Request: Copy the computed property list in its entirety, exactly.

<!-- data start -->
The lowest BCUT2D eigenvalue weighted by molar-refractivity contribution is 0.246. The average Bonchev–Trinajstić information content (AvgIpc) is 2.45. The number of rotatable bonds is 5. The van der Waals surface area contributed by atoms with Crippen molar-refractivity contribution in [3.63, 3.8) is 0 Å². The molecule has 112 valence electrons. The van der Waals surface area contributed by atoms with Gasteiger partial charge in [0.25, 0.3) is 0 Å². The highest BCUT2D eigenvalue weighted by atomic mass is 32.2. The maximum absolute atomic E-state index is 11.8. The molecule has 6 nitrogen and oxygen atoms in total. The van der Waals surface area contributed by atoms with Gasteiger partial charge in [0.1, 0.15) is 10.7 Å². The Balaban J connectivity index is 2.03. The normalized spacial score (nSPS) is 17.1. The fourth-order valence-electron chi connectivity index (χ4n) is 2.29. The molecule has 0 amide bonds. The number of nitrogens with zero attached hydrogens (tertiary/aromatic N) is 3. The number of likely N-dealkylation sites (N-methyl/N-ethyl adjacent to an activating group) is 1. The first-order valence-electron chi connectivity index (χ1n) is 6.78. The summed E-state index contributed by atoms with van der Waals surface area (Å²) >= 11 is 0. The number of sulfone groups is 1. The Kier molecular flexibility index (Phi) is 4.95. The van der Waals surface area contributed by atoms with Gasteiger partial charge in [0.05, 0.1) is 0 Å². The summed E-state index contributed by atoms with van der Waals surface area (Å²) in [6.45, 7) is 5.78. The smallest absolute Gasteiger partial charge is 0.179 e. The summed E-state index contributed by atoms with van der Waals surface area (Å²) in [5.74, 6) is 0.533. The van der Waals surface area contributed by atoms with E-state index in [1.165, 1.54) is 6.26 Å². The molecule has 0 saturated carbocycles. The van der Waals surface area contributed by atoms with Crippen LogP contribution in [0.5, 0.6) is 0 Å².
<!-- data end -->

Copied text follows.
The lowest BCUT2D eigenvalue weighted by molar-refractivity contribution is 0.246. The average Bonchev–Trinajstić information content (AvgIpc) is 2.45. The number of rotatable bonds is 5. The van der Waals surface area contributed by atoms with Crippen molar-refractivity contribution in [3.63, 3.8) is 0 Å². The molecule has 112 valence electrons. The van der Waals surface area contributed by atoms with Gasteiger partial charge in [0.25, 0.3) is 0 Å². The highest BCUT2D eigenvalue weighted by atomic mass is 32.2. The maximum absolute atomic E-state index is 11.8. The molecule has 6 nitrogen and oxygen atoms in total. The van der Waals surface area contributed by atoms with Gasteiger partial charge in [0.1, 0.15) is 10.7 Å². The Balaban J connectivity index is 2.03. The normalized spacial score (nSPS) is 17.1. The fourth-order valence-electron chi connectivity index (χ4n) is 2.29. The molecule has 0 amide bonds. The number of nitrogens with zero attached hydrogens (tertiary/aromatic N) is 3. The number of likely N-dealkylation sites (N-methyl/N-ethyl adjacent to an activating group) is 1. The first-order valence-electron chi connectivity index (χ1n) is 6.78. The summed E-state index contributed by atoms with van der Waals surface area (Å²) >= 11 is 0. The number of sulfone groups is 1. The Kier molecular flexibility index (Phi) is 4.95. The van der Waals surface area contributed by atoms with Gasteiger partial charge in [0.05, 0.1) is 0 Å². The summed E-state index contributed by atoms with van der Waals surface area (Å²) in [6.45, 7) is 5.78. The smallest absolute Gasteiger partial charge is 0.179 e. The summed E-state index contributed by atoms with van der Waals surface area (Å²) in [5.74, 6) is 0.533. The van der Waals surface area contributed by atoms with E-state index in [1.165, 1.54) is 6.26 Å². The molecule has 0 saturated carbocycles. The van der Waals surface area contributed by atoms with Crippen LogP contribution in [0.5, 0.6) is 0 Å².